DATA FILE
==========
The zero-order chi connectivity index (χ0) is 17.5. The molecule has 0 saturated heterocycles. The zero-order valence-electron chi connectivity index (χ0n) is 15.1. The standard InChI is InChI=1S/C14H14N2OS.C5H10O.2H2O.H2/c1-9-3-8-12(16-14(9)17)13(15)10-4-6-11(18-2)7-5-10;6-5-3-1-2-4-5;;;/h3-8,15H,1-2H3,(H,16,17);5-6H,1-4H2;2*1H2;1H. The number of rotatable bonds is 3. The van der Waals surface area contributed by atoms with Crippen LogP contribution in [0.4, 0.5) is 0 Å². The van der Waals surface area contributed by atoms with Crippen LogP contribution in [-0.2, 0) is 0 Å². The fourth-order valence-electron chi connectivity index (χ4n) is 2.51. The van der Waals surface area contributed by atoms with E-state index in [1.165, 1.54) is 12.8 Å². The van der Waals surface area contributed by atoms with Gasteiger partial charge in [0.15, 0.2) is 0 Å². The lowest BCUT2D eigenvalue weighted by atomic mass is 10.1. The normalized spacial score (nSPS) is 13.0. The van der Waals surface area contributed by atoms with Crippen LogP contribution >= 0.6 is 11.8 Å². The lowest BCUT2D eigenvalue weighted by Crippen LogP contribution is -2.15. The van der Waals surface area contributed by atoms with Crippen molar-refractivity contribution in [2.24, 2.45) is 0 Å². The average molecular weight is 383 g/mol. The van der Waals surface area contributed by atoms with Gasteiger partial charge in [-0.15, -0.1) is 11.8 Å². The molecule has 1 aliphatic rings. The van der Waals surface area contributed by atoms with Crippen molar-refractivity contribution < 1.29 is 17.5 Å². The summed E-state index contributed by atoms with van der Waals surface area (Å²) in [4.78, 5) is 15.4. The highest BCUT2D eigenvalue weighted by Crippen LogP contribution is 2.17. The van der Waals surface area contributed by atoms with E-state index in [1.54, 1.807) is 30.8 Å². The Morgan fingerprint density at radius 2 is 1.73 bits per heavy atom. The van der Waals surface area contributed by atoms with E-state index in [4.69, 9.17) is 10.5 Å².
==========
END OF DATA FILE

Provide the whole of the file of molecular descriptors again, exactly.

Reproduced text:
The zero-order chi connectivity index (χ0) is 17.5. The molecule has 0 saturated heterocycles. The zero-order valence-electron chi connectivity index (χ0n) is 15.1. The standard InChI is InChI=1S/C14H14N2OS.C5H10O.2H2O.H2/c1-9-3-8-12(16-14(9)17)13(15)10-4-6-11(18-2)7-5-10;6-5-3-1-2-4-5;;;/h3-8,15H,1-2H3,(H,16,17);5-6H,1-4H2;2*1H2;1H. The number of rotatable bonds is 3. The van der Waals surface area contributed by atoms with Crippen LogP contribution in [0.4, 0.5) is 0 Å². The van der Waals surface area contributed by atoms with Crippen LogP contribution in [-0.2, 0) is 0 Å². The fourth-order valence-electron chi connectivity index (χ4n) is 2.51. The van der Waals surface area contributed by atoms with E-state index in [1.165, 1.54) is 12.8 Å². The van der Waals surface area contributed by atoms with Gasteiger partial charge in [0.15, 0.2) is 0 Å². The lowest BCUT2D eigenvalue weighted by atomic mass is 10.1. The normalized spacial score (nSPS) is 13.0. The van der Waals surface area contributed by atoms with Crippen LogP contribution >= 0.6 is 11.8 Å². The lowest BCUT2D eigenvalue weighted by Crippen LogP contribution is -2.15. The van der Waals surface area contributed by atoms with Crippen molar-refractivity contribution in [2.24, 2.45) is 0 Å². The average molecular weight is 383 g/mol. The van der Waals surface area contributed by atoms with Gasteiger partial charge in [-0.15, -0.1) is 11.8 Å². The molecule has 1 aliphatic rings. The van der Waals surface area contributed by atoms with Crippen molar-refractivity contribution < 1.29 is 17.5 Å². The summed E-state index contributed by atoms with van der Waals surface area (Å²) in [4.78, 5) is 15.4. The highest BCUT2D eigenvalue weighted by Crippen LogP contribution is 2.17. The van der Waals surface area contributed by atoms with E-state index in [1.54, 1.807) is 30.8 Å². The Morgan fingerprint density at radius 2 is 1.73 bits per heavy atom. The van der Waals surface area contributed by atoms with E-state index in [4.69, 9.17) is 10.5 Å².